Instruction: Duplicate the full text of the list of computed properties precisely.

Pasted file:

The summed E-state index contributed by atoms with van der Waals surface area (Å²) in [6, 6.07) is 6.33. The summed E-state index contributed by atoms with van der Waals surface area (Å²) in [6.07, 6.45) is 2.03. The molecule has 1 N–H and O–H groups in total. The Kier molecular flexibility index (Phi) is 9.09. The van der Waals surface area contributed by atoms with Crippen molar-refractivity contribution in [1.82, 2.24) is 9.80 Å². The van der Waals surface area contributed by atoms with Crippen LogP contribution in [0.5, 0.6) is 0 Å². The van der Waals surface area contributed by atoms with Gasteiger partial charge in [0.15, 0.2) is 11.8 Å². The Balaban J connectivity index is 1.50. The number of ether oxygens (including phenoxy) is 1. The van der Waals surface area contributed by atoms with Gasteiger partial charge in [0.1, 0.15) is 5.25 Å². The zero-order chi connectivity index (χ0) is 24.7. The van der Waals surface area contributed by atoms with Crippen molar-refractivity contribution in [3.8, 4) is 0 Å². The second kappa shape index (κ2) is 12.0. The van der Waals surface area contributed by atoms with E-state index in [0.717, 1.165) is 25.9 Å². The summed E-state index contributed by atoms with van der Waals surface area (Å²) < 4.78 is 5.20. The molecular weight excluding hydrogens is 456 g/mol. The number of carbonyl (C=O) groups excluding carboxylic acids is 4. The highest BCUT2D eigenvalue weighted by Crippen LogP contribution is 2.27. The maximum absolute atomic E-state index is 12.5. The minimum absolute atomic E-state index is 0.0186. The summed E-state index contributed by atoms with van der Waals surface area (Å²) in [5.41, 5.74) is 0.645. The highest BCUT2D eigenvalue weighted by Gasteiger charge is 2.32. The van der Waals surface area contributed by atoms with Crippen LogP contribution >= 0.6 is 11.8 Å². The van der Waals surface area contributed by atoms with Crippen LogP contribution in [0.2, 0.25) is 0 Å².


The summed E-state index contributed by atoms with van der Waals surface area (Å²) in [6, 6.07) is 6.33. The summed E-state index contributed by atoms with van der Waals surface area (Å²) in [6.07, 6.45) is 2.03. The molecule has 1 N–H and O–H groups in total. The Kier molecular flexibility index (Phi) is 9.09. The van der Waals surface area contributed by atoms with Crippen molar-refractivity contribution in [1.82, 2.24) is 9.80 Å². The van der Waals surface area contributed by atoms with Crippen LogP contribution in [0.5, 0.6) is 0 Å². The van der Waals surface area contributed by atoms with Gasteiger partial charge in [0.15, 0.2) is 11.8 Å². The Balaban J connectivity index is 1.50. The number of ether oxygens (including phenoxy) is 1. The van der Waals surface area contributed by atoms with Gasteiger partial charge in [0.1, 0.15) is 5.25 Å². The zero-order chi connectivity index (χ0) is 24.7. The van der Waals surface area contributed by atoms with Crippen molar-refractivity contribution in [3.8, 4) is 0 Å². The second kappa shape index (κ2) is 12.0. The van der Waals surface area contributed by atoms with E-state index in [0.717, 1.165) is 25.9 Å². The summed E-state index contributed by atoms with van der Waals surface area (Å²) < 4.78 is 5.20. The molecular weight excluding hydrogens is 456 g/mol. The number of carbonyl (C=O) groups excluding carboxylic acids is 4. The highest BCUT2D eigenvalue weighted by Crippen LogP contribution is 2.27. The maximum absolute atomic E-state index is 12.5. The minimum absolute atomic E-state index is 0.0186. The summed E-state index contributed by atoms with van der Waals surface area (Å²) in [5.41, 5.74) is 0.645. The highest BCUT2D eigenvalue weighted by Gasteiger charge is 2.32. The van der Waals surface area contributed by atoms with Crippen LogP contribution >= 0.6 is 11.8 Å². The van der Waals surface area contributed by atoms with Crippen LogP contribution in [0.2, 0.25) is 0 Å².